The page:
Why the FTSE 100 still has a chance to challenge 8,000 in 2019

Russ Mould
17 December 2018

“The darkest hour comes before the dawn and with pessimism so pervasive the FTSE 100 may have a better chance of making it to 8,000 by the end of 2019 than many suspect,” says Russ Mould, AJ Bell investment director. 

“Granted, it does look as if the UK’s stock market has a lot stacked against it, given the prevailing uncertainty over Brexit, a sluggish economy and the far-from-distant possibility of further political upset in Westminster in the form of a call from the Labour Party for a vote on no confidence in the Government. 

“It may not therefore pay to be too gung-ho, but even if the FTSE 100 fails to challenge that mark, investors may still be able to prosper through careful stock selection, as the index is packed with companies which either look cheap on an earnings basis, offer a fat dividend yield, or both, after another year of poor overall performance.

“After all, the index is already trading at levels last seen in December 2016 and even languishes below the high reached at the climax of the technology bubble in December 1999. As such, a good degree of bad news may already be factored into the valuation of UK assets, especially as the pound is still trading some 13.5% below where it stood on the day of the EU referendum in June 2016.

“In the event of a ‘hard’ Brexit or ‘no deal’ scenario is it easy to envisage further substantial drops in sterling. That could help to fire the FTSE 100 higher, as it did in June 2016, given how two-thirds of the index’s earnings hail from overseas, even if the ‘sterling down, FTSE up’ trade has admittedly been less successful of late

“In the event of a ‘soft’ Brexit, or an unexpected delay in the invocation of Article 50, the FTSE 100 could enjoy a relief rally as some of the uncertainty is lifted – although any sense of relief could dissipate if that scenario merely leads to a more protracted and equally fractious negotiation period.

“Such doubts aside, the UK stock market does have three things going for it: it has already underperformed, it is potentially cheap and it offers a meaty dividend yield.

“In total return, sterling terms, the FTSE 100 has underperformed again, relative to its global peers in 2018. It has done less well than the USA, Japan, Eastern Europe, Latin America, Western Europe and Asia, faring better than only the Africa/Middle East region. Data from EFPR shows that $20.6 billion has been withdrawn from UK equity funds since the EU referendum, so the UK equity market is unloved.

 
Source: Refinitiv data. Total returns in sterling terms from 1 January to 12 December 2018. 

“Unloved often means undervalued and the UK is not expensive relative to its international peers or its own history on an earnings basis, with the FTSE 100 trading on around 11 times consensus earnings estimates for 2019. 

“In total, 31 FTSE 100 firms trade on a price/earnings ratio of 10 times or less for 2019. Even if some of the earnings forecasts upon which those multiples are based prove optimistic, it is still possible to argue that you can buy good quality UK-listed firms cheaply, especially if you are an overseas investor, with sterling still relatively depressed.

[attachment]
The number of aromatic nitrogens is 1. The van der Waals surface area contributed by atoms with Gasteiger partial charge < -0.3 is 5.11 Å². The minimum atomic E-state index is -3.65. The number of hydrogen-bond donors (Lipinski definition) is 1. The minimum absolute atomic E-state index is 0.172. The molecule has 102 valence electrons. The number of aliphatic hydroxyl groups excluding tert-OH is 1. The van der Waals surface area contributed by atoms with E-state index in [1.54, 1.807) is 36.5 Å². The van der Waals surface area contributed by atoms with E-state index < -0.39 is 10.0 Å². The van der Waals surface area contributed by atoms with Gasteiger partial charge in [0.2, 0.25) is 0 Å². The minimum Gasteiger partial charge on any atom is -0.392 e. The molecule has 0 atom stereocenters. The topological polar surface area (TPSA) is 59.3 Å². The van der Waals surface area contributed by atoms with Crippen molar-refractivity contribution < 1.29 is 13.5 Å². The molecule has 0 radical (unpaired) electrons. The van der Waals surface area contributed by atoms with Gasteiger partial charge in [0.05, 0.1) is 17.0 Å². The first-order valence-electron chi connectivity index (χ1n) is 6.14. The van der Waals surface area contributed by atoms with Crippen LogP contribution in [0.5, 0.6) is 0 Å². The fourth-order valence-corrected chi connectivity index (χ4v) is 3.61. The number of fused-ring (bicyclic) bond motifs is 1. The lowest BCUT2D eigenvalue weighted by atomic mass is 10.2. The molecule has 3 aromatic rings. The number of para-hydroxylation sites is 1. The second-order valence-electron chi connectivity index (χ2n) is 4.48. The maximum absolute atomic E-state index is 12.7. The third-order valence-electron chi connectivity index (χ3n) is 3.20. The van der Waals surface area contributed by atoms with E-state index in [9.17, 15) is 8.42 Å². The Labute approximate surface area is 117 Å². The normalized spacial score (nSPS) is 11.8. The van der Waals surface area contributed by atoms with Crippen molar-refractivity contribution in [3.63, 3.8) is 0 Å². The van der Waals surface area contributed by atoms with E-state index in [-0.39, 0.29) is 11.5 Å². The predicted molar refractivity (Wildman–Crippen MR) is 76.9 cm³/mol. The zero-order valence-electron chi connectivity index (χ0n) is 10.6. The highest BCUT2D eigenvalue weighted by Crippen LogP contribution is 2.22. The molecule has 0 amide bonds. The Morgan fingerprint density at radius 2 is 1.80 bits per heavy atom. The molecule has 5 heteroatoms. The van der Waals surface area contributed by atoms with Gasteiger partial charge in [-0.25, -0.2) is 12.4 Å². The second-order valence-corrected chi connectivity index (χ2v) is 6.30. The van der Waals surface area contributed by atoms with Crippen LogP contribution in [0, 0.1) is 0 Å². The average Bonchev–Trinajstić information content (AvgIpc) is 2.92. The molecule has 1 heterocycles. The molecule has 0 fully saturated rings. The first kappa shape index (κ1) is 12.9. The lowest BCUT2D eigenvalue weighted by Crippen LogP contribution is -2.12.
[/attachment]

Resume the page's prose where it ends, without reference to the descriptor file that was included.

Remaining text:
Twenty cheapest FTSE 100 stocks, based on 2019 price/earnings ratio (PE)

 

 

2019E Price/earnings ratio

2019E Earnings per share growth (%)

1

International Cons. Airlines

6.0 x

 (1%)

2

Aviva

6.3 x

7%

3

Taylor Wimpey

6.4 x

1%

4

3i

6.6 x

 (4%)

5

Barclays

6.8 x

11%

6

Barratt Developments

6.9 x

2%

7

Persimmon

7.1 x

2%

8

Glencore

7.2 x

 (0%)

9

Lloyds

7.3 x

0%

10

Legal and General

7.6 x

4%

11

Evraz

7.6 x

 (23%)

12

Smurfit Kappa

7.8 x

1%

13

Royal Bank of Scotland

7.8 x

 (1%)

14

Smith DS

7.9 x

9%

15

WPP

7.9 x

 (3%)

16

Imperial Brands

8.5 x

3%

17

Ashtead

8.6 x

14%

18

British American Tobacco

8.8 x

8%

19

Anglo American

8.9 x

 (1%)

20

Kingfisher

9.0 x

17%

 

FTSE 100

11.3 x

8%

Source: Digital Look, Refinitiv data, consensus analysts’ forecasts

“It is also possible to argue that the UK looks attractive on a yield basis, as the FTSE 100 offers a prospective yield of 4.9% based on aggregate consensus analysts’ forecasts for 2019. 

“This beats the 0.75% Bank of England base rate pretty handily and also outstrips the 1.25% yield available on the benchmark, 10-year UK Government bond, or Gilt.

“There are 36 firms within the FTSE 100 which offer a yield of more than 5.5%.

Twenty highest forecast 2019 dividend yields from FTSE 100 stocks

 

 

2019 E

 

 

Dividend yield

Dividend growth

Dividend cover

1

Taylor Wimpey

13.1%

18%

1.19 x

2

Evraz

12.1%

-12%

1.09 x

3

Persimmon

11.8%

0%

1.20 x

4

Barratt Developments

9.6%

3%

1.51 x

5

Standard Life Aberdeen

9.6%

4%

1.01 x

6

Direct Line

8.9%

5%

1.10 x

7

Imperial Brands

8.7%

10%

1.36 x

8

Aviva

8.6%

11%

1.84 x

9

Centrica

8.4%

-3%

1.09 x

10

Vodafone

8.3%

0%

0.75 x

11

Admiral Group

7.7%

13%

0.97 x

12

British American Tobacco

7.7%

6%

1.49 x

13

SSE

7.5%

-16%

1.24 x

14

Legal and General

7.4%

7%

1.78 x

15

WPP

7.1%

-1%

1.77 x

16

Glencore

6.5%

9%

2.12 x

17

Marks & Spencer

6.5%

0%

1.29 x

18

Lloyds

6.4%

8%

2.14 x

19

TUI AG

6.3%

12%

1.73 x

20

St. James's Place

6.3%

11%

0.91 x

 

FTSE 100

4.9%

4%

1.79 x

Source: Digital Look, Refinitiv data, consensus analysts’ forecasts

“The yield available from those 36 stocks, and the index overall, does at least mean that investors will be compensated at least to some degree for the risk they are taking with UK equities while they patiently wait to see how the political shenanigans in Westminster and negotiations with Brussels ultimately pan out.”

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